NEW YORK -- The question came up for Twins manager Ron Gardenhire before the American League Division Series was even over. The question was whether pitchers that can get swings and misses have more success in the playoffs.

It could have doubled as a question as to whether the Twins need a pitcher like that in the playoffs. Gardenhire's answer quickly headed in that direction.

"Sure, the dominating guys that blow people away, everybody would like to have them," Gardenhire said. "There's just not that many of them out there. As we say, you go with what got you here. There's consistency through our pitching staff. Our pitching staff has done a good job here. ... They're hanging in there pretty doggone good against a lineup like this."

That answer came before the Yankees roughed up Brian Duensing for five runs on seven hits over 3 1/3 innings, finishing off the series sweep with a runaway that didn't nearly reflect the closeness of the first two games. The question was more direct after the game: Do the Twins need more power pitching?

"People say that, but I think our pitchers do just fine," Gardenhire said. "We just didn't really give them much support in the first couple of games. I like our pitchers. I like the way they go about their business. Everybody would like a power pitcher. Everybody in baseball is always searching for the number one, number two starters. You work with what you have. Your system develops people."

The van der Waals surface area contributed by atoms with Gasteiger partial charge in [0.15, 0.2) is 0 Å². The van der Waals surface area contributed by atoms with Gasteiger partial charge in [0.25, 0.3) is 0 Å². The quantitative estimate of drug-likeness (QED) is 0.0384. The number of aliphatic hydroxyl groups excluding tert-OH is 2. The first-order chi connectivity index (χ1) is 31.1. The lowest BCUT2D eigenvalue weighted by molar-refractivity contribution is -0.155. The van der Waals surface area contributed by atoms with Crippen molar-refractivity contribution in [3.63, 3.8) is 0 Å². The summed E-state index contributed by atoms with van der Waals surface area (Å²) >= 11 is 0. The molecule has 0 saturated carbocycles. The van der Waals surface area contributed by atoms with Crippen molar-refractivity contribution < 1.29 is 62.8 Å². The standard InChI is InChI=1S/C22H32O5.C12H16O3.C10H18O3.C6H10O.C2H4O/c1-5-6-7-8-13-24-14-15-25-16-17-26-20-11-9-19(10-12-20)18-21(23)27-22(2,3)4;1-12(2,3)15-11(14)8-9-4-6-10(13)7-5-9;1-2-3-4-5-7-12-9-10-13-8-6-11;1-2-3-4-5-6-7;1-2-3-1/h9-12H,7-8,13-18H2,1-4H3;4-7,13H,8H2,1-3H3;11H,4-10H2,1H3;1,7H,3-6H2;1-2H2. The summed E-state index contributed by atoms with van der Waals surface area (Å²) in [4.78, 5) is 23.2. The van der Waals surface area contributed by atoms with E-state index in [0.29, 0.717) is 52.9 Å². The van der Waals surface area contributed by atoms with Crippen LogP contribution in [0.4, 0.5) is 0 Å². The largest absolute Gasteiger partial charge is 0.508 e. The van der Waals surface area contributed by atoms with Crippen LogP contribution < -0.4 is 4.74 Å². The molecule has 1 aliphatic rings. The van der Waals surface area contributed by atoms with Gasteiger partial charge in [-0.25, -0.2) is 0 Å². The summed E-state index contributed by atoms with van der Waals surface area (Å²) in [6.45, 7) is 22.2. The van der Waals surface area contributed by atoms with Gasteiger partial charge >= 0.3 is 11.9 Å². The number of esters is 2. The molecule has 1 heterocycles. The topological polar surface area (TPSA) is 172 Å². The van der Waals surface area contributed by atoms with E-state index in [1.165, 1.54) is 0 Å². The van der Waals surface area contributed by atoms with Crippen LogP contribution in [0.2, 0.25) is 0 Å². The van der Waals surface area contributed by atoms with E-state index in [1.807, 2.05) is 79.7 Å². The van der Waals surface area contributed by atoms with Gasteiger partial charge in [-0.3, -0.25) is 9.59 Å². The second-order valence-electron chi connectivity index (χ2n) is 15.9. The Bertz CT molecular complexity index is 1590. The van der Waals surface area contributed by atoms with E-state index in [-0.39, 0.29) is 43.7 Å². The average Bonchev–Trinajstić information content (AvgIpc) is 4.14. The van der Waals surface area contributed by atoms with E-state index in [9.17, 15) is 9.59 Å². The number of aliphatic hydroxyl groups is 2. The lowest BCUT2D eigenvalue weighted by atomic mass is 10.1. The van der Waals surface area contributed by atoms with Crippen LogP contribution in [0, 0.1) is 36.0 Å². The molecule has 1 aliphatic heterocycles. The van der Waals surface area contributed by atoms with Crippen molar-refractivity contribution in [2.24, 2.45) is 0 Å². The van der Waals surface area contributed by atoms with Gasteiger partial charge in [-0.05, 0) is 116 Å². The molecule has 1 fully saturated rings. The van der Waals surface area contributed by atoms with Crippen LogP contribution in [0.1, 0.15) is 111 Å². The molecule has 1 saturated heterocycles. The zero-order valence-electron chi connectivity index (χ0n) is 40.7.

The question that follows could linger a bit longer this offseason.

Nobody can doubt the Twins have a year-in, year-out contender, having won back-to-back AL Central titles and gone to a tiebreaker game a year earlier. They're no longer the Little Engine That Could, no longer a small-market team that overachieves with style of play.

But their first-round struggles, and their struggles against the Yankees in particular, have become equally impossible to ignore. So, exactly how can the Twins get past the Yankees? They were searching for that answer afterward.

"Who knows? I don't know," Denard Span said.

They lost last year after playing their best baseball over the final month of the season and winning in a tiebreaker game. This year, they lost after clinching a spot with nearly two weeks to go. They've faced them with and without big bats, with and without bullpen depth, and found the same fate.

Do the Twins need a shutdown ace pitcher to do it? Recent history suggests the best chance to beat the Bronx Bombers is with multiple starts from shutdown starters.

It could come to the Twins from the blossoming of Francisco Liriano, who will be another year removed from Tommy John surgery after fanning 201 batters this season. It could be the addition of an established starter, the kind they tried so often to pull off over this year, from Cliff Lee to Dan Haren to Roy Oswalt. But the past 10 years suggest they need it.

Five Longest Postseason Losing Streaks
Rnk. Club Strk. Dates
1 Red Sox 13 1986-95
2 Twins 12 2004-present
3 Phillies 11 1915-76
4 Braves 10 1958-91
Royals 10 1980-85